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{One Year Ago: Grilled Romaine Hearts with Bacon Blue Cheese Vinaigrette}

Source: The VB6 Cookbook by Mark Bittman

Ingredients:
2 (15 oz.) cans of pinto beans, drained and rinsed
1 garlic clove, peeled and smashed
1 cup packed cilantro sprigs
2 tbs fresh lime juice
1-2 chipotle in adobo, plus a little bit of the adobo sauce
Kosher salt and black pepper, to taste
2 scallions, thinly sliced
1 large jicama, peeled and sliced into discs, like chips

Directions:
Put all the ingredients except the scallions and jicama into your blender. Puree until very smooth, adding water if it’s too thick and not completely cooperating.
Taste and adjust the seasoning as necessary. Transfer the dip to a bowl and garnish with the scallions. Serve with the jicama “chips” for dipping.

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Eggplant and White Bean Meatballs + A Cookbook Giveaway!!!

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Thanks to a snafu with my local post office and a generous Amazon customer service agent, I wound up with two copies of The VB6 Cookbook by Mark Bittman. So I’m giving away my extra copy to one of my lucky readers! The giveaway will run all week, until Friday, July 18, 2014 at 5 pm Eastern, and each day that I blog until Friday, I’ll be featuring a recipe from this wonderful book!

First up we have these amazing vegan meatballs. When I say these were amazing, I’m not joking. At all. For full disclosure, I’ll freely admit I was a little wary of these. I’d never before had meatballs that didn’t contain meat or at least poultry or fish. So there was a touch of trepidation at how they would taste, whether I’d screwed them up, etc, etc.

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I needn’t have worried one bit. They were so insane. Matt ate seconds the night I served them, and we argued over who was to get the last container of leftovers. They are that good.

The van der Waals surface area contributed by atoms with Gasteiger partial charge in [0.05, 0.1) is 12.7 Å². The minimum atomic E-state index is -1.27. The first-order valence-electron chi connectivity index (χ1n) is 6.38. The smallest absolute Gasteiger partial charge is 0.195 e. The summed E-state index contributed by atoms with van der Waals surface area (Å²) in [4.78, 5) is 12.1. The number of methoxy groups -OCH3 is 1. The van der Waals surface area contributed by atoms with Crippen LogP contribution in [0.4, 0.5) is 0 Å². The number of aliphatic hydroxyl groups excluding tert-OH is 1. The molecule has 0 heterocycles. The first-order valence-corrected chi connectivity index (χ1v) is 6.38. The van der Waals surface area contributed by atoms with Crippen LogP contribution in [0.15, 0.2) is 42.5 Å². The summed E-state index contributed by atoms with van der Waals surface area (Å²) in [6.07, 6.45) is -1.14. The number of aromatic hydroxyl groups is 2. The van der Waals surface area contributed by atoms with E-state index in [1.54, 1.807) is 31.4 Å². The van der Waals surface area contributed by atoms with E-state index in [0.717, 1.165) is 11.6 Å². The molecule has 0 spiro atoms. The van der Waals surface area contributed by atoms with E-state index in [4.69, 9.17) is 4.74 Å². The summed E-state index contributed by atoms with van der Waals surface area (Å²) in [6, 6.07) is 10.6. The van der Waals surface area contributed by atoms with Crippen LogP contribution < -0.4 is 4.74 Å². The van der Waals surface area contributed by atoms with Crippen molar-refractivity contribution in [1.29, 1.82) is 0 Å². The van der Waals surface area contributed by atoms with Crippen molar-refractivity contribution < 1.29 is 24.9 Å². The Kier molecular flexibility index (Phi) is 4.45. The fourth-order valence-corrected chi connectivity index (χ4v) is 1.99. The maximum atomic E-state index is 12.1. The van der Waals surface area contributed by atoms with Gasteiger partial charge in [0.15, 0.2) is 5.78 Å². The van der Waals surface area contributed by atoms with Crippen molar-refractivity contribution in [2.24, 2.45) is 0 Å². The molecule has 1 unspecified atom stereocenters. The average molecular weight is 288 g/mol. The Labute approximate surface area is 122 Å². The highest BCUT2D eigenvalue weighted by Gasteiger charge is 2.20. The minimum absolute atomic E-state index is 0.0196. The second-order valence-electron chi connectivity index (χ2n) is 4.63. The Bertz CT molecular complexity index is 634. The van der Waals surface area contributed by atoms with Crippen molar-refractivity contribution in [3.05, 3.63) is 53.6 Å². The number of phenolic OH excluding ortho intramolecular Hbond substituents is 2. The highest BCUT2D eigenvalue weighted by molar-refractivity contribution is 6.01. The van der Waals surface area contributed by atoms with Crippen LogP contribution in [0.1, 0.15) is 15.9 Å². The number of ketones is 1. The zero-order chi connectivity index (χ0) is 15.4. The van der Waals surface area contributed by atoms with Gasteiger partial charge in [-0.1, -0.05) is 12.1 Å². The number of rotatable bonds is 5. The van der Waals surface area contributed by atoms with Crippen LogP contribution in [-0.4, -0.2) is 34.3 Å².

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Whether you are vegan or not, or occasionally vegan, or whatever: try these meatballs – I guarantee you’ll make them again and again. And like any kind of meatballs, they are flexible. I served them simply, just in a bowl with some marinara (someone might have been too lazy to make pasta that night), but they would be so delicious over pasta or in a meatball sub.

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And stay tuned for three more VB6 Cookbook recipes! You can enter to win a copy of this lovely book in the rafflecopter below.

Source: The VB6 Cookbook by Mark Bittman

Ingredients:
3 tbs olive oil
1 lb. eggplant, unpeeled, cut into cubes no larger than 1 inch
1 tsp kosher salt
1/2 tsp fresh cracked black pepper
1 medium onion, chopped
1 tbs minced garlic
1 cup cooked or canned white beans
1/4 cup fresh flat-leaf parsley
1 cup breadcrumbs
Pinch of crushed red chile flakes
2 tsp dried oregano
2 cups of your favorite marinara sauce

Directions:
Preheat your oven to 375 F. Use 1 tbs olive oil to grease a rimmed baking sheet. Set aside.
Add 1 tbs olive oil to a large skillet over medium-high heat. When it is hot, add the eggplant and 1/4 cup water. Sprinkle with the salt and pepper and cook, stirring occasionally, until the pieces shrivel a bit and are tender and beginning to color, 10 to 15 minutes. Transfer the eggplant to the bowl of a food processor.
Add the remaining 1 tbs olive oil to the pan and add the onion and garlic. Return to medium heat. Cook, stirring frequently, until the onions are soft and translucent, 3 to 5 minutes.
Meanwhile, drain the beans (also rinse them if using canned). Add the beans and parsley to the food processor bowl with the eggplant and pulse until well combined and chopped, but not completely pureed.
Transfer the eggplant mixture to a large bowl and add the onion and garlic mixture, along with the bread crumbs, chile flakes, and oregano. Mix to combine well.
Make sure your hands are clean and get them wet. Roll the mixture into meatballs, about 2 inches in diameter. You’ll wind up with between 12 and 16 meatballs. You will likely need to rewet your hands between each meatball or every other meatball.
As you form them, place the meatballs on the prepared baking sheet, evenly spaced apart. Bake undisturbed until they are firm and well browned, 20 to 30 minutes (start checking after 20 minutes, though you may need longer).
Meanwhile, warm the marinara sauce; and this is when you would cook pasta or toast hoagie rolls if desired.
Serve the meatballs with the marinara in a bowl, or in whatever other fashion you desire.